Cancer Fatigue

Cancer Fatigue

How to Say It: CAN-sir Fah-TEEG


Cancer fatigue is a feeling of extreme weakness and tiredness. It happens during cancer treatment. At times, it can make it hard to do basic tasks. The fatigue can last for weeks or even years. Treatment can help.

Chemotherapy Affects the Whole Body

Copyright © Nucleus Medical Media, Inc.


Cancer fatigue is caused by cancer and the side effects of treatment. Fatigue can be made worse by:

  • Pain
  • Anemia
  • Poor nutrition and not enough fluids
  • Hormonal changes
  • Depression or anxiety
  • Problems sleeping
  • Stress
  • Side effects of medicines

Risk Factors

Things that raise the risk of cancer fatigue are:

  • Undergoing cancer treatment
  • Worsening of cancer
  • Poor nutrition or breathing problems before treatment
  • Personal or family history of depression
  • Lack of physical activity
  • Being socially isolated or lonely
  • History of childhood stress, such as abuse and/or neglect
  • Dementia


Symptoms of cancer fatigue may be:

  • Extreme tiredness despite enough sleep or rest
  • Lack of energy to do basic daily tasks
  • Problems with memory and focus
  • Heavy feeling in the arms and legs
  • Impatience, irritability
  • Sleeping too much or not enough


The doctor will ask about symptoms and past health. A physical exam will be done. The doctor may ask questions and give a questionnaire. This will help make a diagnosis.


The goal is to help ease fatigue. It is also to treat conditions that may be causing the fatigue, such as anemia.

Treatment options may be:

  • Medicine to help ease fatigue, such as:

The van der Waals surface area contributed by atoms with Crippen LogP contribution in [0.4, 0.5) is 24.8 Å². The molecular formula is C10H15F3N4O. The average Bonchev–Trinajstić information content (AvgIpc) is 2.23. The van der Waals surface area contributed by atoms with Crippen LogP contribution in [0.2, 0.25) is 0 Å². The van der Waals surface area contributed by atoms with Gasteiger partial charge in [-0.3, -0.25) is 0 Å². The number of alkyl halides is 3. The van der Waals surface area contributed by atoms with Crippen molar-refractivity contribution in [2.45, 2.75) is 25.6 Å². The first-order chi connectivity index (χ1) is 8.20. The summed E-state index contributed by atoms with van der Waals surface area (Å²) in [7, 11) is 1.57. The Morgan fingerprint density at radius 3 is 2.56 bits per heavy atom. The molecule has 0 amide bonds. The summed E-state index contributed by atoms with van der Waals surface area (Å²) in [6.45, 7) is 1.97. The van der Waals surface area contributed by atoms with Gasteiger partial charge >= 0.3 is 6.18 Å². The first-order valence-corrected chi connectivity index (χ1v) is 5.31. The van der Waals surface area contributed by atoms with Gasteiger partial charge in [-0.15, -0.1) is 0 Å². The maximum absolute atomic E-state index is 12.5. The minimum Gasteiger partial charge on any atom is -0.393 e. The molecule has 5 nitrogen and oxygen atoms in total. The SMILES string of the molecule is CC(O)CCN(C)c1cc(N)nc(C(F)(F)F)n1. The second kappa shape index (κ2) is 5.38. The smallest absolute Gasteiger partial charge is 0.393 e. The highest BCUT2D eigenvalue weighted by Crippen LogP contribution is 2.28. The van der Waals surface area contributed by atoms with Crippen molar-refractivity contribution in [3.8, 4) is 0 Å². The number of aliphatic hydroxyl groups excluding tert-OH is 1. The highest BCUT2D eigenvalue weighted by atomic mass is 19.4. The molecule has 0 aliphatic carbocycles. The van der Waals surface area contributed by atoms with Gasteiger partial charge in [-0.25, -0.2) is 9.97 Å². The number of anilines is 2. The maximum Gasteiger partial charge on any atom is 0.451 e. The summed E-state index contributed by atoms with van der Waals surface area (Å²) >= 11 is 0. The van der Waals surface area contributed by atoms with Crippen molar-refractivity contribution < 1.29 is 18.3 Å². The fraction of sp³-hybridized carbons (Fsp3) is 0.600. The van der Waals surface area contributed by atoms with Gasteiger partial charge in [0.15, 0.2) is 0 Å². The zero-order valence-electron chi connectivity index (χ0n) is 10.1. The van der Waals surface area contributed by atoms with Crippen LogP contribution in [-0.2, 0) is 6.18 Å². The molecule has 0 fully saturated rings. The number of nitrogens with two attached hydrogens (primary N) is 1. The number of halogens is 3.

• Certain stimulants
    • Corticosteroids
  • Lifestyle changes to improve energy levels and functioning, such as:
    • Physical activity
    • Education and counseling—on methods to save energy, ease stress, and improve coping
    • A healthful diet and/or supplements
    • Herbal products
    • Sleep habit changes
  • Blood transfusions—to ease fatigue due to anemia


It is not always possible to prevent cancer fatigue. Managing treatment and side effects can help.


American Cancer Society
National Cancer Institute


Canadian Cancer Society
Provincial Health Services Authority


Anemia of chronic disease. Iron Disorders Institute website. Available at:
...(Click grey area to select URL)
Accessed September 22, 2021.
Cancer pain. EBSCO DynaMed website. Available at: Accessed September 22, 2021.
Cancer-related fatigue at the end of life. EBSCO DynaMed website. Available at: Accessed September 22, 2021.
Fatigue and weakness. American Cancer Society website. Available at: Accessed September 22, 2021.
General information about fatigue. National Cancer Institute website. Available at: Accessed September 22, 2021.
Mohandas H, Jaganathan SK, et al. Cancer-related fatigue treatment: An overview. J Cancer Res Ther. 2017;13(6):916-929.
Toxicities of chemotherapeutic agents. EBSCO DynaMed website. Available at: Accessed September 22, 2021.
Last reviewed July 2021 by EBSCO Medical Review Board Mohei Abouzied, MD, FACP
Last Updated: 9/22/2021

EBSCO Information Services is fully accredited by URAC. URAC is an independent, nonprofit health care accrediting organization dedicated to promoting health care quality through accreditation, certification and commendation.

This content is reviewed regularly and is updated when new and relevant evidence is made available. This information is neither intended nor implied to be a substitute for professional medical advice. Always seek the advice of your physician or other qualified health provider prior to starting any new treatment or with questions regarding a medical condition.

To send comments or feedback to our Editorial Team regarding the content please email us at Our Health Library Support team will respond to your email request within 2 business days.

Home |Terms and Conditions |Concerned About Privacy? |Accessibility |Careers |For Employers and Medical Plan Providers

You may also be looking for: CVS/pharmacy | MinuteClinic | Specialty Pharmacy | SilverScript | Accordant